You may very well be so tired of futzing with your year-end fundraising missives that the thought of even one more tweak makes you break out in hives. BUT if you can muster it, I’d highly encourage you check out this infographic from GrammarCheck.
If you can work up to nothing else, scan your communications for the word ‘very’. Very is unnecessary. Avail yourself of the wonderful list of alternatives at the bottom of the infographic!
Editing (improving your initial writing) and proofreading (final reviewing before publishing) require much more than finding grammar or spelling mistakes. You have to remember to pay attention to flow, keep a consistent voice, eliminate jargon, etc. It’s a lot to keep track of. Even the experienced writer can forget to check for everything when reviewing their (or others’) work.
Recently, I stumbled across some articles that offered such a simple solution that I was surprised I hadn’t though of it sooner…. The ever-handy checklist!
HubSpot and Quick and Dirty Tips put together these amazing checklists (one even printable) to have by your side while editing and proofreading:
Many of us put on our “Editor hat” now and then, but few of us are professional, full-time editors. This guest post is from the two editing pros who make up Tandem Editing. They share their tips being efficient, effective editors.
Daylight Saving Time. One less hour (or so it seems) to get your words out the door. We’ve all been there—an hour away from deadline but not nearly done. We were delighted when Erica asked us to suggest a few editing tips for making the most of the time you have.
When you’re one hour away from Go, it’s time to focus your writing and editing on the absolute most important details:
Spell all names correctly—and the same way each time. Organization name. Program name. Executive director, board chair, major donors, foundation funders. No really, look them up. If there’s a single mistake you don’t want to make, this is it.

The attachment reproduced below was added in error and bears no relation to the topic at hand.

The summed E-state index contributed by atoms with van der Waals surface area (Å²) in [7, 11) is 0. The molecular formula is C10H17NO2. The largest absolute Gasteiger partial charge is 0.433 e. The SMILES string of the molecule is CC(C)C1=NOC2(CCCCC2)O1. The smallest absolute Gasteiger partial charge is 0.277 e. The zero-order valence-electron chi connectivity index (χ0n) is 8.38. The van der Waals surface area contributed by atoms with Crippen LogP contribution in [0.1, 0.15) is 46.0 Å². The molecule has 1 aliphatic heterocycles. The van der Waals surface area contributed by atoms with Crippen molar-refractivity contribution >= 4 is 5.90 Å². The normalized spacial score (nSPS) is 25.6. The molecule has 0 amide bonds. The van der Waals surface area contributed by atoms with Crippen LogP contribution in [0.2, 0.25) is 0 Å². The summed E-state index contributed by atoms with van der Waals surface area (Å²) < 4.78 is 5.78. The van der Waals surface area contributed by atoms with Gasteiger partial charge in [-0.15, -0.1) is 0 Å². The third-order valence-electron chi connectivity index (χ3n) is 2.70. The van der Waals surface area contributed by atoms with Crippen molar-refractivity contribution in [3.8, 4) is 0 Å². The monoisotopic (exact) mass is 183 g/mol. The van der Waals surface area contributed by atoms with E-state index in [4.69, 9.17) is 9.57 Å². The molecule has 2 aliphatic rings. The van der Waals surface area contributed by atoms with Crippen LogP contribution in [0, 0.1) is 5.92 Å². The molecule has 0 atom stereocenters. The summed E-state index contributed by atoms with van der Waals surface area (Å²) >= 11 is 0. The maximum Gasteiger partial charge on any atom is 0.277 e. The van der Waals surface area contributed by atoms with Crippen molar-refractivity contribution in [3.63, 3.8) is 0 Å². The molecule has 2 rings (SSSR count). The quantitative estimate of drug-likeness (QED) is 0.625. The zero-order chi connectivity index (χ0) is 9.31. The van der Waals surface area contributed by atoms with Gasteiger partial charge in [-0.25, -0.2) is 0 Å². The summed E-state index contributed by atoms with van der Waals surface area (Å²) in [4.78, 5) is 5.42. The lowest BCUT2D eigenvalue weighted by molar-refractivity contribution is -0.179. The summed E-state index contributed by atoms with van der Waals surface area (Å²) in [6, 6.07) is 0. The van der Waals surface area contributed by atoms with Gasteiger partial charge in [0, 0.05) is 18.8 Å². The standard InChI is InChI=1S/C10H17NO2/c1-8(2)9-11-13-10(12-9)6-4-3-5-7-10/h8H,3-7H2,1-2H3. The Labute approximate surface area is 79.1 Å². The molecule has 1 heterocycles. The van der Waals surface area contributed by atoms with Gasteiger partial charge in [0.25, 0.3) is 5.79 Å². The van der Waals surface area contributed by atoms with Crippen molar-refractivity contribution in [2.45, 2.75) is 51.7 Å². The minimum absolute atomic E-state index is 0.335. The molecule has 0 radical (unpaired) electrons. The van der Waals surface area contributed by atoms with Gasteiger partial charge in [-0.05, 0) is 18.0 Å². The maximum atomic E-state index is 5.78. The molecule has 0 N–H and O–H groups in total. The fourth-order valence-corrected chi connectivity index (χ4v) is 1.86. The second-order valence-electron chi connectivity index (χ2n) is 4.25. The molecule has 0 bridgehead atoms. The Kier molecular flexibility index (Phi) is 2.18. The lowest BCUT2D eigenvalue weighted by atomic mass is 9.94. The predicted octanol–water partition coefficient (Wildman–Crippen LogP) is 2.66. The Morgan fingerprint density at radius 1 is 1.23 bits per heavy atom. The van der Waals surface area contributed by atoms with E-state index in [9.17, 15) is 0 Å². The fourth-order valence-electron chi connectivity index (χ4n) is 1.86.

Give good directions. Verify every street, email, and website address in your copy. If you’re announcing an event, check the time and date info. Present? Accurate? Visible?
Double-check your facts: Don’t confuse your readers or make them doubt your research. Search all numbers, dollar amounts, years of past events, and make sure they present a consistent story.
Search for your personal list of most likely pitfalls. If you work for public health, pubicpublic safety, or public schools, make a note to do a find-and-replace. Don’t rely on autocorrect to save you. (It won’t.)
Take a look at “the look”—it’s too late to change your mind about fonts and colors, but does anything look weird? Is the logo at the top the most recent version?
Two Sets of Eyes
Your single best strategy is to find someone, or more than one someone, to be your second set of eyes. Print out several copies of your final text—ask one colleague to read only the names and another to read only the numbers. Print a copy at 75% and another at 200%—ask someone with a fresh set of eyes to scan it and circle anything that looks strange.
After you’ve entered all the changes (one by one, carefully), run one final spellcheck, take a deep breath, and Go.
The Calm After the Storm
Don’t let your editorial triage go to waste! After your deadline is met and your text is sent to print or posted online, make yourself a cheat sheet that includes verified names, addresses, and numbers for your organization and all its programs, plus your personal pitfalls list. This is the beginning of an editorial stylesheet, which can be an excellent resource for your organization. Here’s a link to a nifty template.
Connie Chaplan and Kyra Freestar are Tandem Editing LLC: One point of contact; two sets of eyes. Editing and consulting for the non-profit community. www.tandemediting.com
Photo credit: Ms. Daniel’s website for her 4th grade class at Lead Mine Elementary. Proving you’re never too young to start editing!
As if you had an hour to spare–ha! No way. Not with your to-do list, right?
That’s why this week we’re focusing on how to be efficient and get some time back.
This month’s Claxonette (our free monthly e-newsletter) comes out tomorrow. It’s got tips and inspiration for efficiently taking your messaging from yawn to yippee. If you’re not already a subscriber, sign-up here.
Then later in the week, we’ll have a guest post from the duo at Tandem Editing. They’ll share their top tips for being an efficient editor.
My time-saving tip for you: Write your to-do list for the next day at the end of the day. It sets you up to instantly dig in rather than trying to remember where you left off the night before. Sounds silly but it works!